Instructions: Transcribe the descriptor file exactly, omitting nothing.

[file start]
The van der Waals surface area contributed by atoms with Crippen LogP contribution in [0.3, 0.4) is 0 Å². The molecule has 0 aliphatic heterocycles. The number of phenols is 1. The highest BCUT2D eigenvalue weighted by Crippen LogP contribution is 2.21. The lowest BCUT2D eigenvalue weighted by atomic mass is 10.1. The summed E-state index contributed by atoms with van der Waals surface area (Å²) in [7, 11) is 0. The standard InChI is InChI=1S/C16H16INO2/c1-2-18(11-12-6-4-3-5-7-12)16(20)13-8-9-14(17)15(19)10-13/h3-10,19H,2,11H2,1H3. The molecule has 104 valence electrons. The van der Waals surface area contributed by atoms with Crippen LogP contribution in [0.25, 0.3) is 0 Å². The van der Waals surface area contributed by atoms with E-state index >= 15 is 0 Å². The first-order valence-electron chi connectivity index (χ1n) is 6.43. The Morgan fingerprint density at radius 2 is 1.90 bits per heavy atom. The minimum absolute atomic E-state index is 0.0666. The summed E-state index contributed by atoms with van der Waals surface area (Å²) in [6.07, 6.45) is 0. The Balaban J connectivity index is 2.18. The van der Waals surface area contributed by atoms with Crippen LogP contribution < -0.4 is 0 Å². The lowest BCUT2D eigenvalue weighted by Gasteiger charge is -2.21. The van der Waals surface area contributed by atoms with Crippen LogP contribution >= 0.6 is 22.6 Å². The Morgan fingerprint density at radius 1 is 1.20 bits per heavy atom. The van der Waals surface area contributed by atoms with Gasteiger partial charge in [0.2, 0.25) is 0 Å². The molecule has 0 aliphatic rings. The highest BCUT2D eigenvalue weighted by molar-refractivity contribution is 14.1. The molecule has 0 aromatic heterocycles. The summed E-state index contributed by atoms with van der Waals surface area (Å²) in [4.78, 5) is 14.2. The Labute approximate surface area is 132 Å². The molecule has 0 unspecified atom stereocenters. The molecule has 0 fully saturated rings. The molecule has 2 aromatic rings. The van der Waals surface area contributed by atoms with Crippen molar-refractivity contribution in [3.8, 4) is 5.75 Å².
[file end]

The van der Waals surface area contributed by atoms with Crippen LogP contribution in [0.3, 0.4) is 0 Å². The molecule has 0 aliphatic heterocycles. The number of phenols is 1. The highest BCUT2D eigenvalue weighted by Crippen LogP contribution is 2.21. The lowest BCUT2D eigenvalue weighted by atomic mass is 10.1. The summed E-state index contributed by atoms with van der Waals surface area (Å²) in [7, 11) is 0. The standard InChI is InChI=1S/C16H16INO2/c1-2-18(11-12-6-4-3-5-7-12)16(20)13-8-9-14(17)15(19)10-13/h3-10,19H,2,11H2,1H3. The molecule has 104 valence electrons. The van der Waals surface area contributed by atoms with Crippen LogP contribution in [0.25, 0.3) is 0 Å². The van der Waals surface area contributed by atoms with E-state index >= 15 is 0 Å². The first-order valence-electron chi connectivity index (χ1n) is 6.43. The Morgan fingerprint density at radius 2 is 1.90 bits per heavy atom. The minimum absolute atomic E-state index is 0.0666. The summed E-state index contributed by atoms with van der Waals surface area (Å²) in [6.07, 6.45) is 0. The Balaban J connectivity index is 2.18. The van der Waals surface area contributed by atoms with Crippen LogP contribution < -0.4 is 0 Å². The lowest BCUT2D eigenvalue weighted by Gasteiger charge is -2.21. The van der Waals surface area contributed by atoms with Crippen LogP contribution >= 0.6 is 22.6 Å². The Morgan fingerprint density at radius 1 is 1.20 bits per heavy atom. The van der Waals surface area contributed by atoms with Gasteiger partial charge in [0.2, 0.25) is 0 Å². The molecule has 0 aliphatic rings. The highest BCUT2D eigenvalue weighted by molar-refractivity contribution is 14.1. The molecule has 0 aromatic heterocycles. The summed E-state index contributed by atoms with van der Waals surface area (Å²) in [4.78, 5) is 14.2. The Labute approximate surface area is 132 Å². The molecule has 0 unspecified atom stereocenters. The molecule has 0 fully saturated rings. The molecule has 2 aromatic rings. The van der Waals surface area contributed by atoms with Crippen molar-refractivity contribution in [3.8, 4) is 5.75 Å².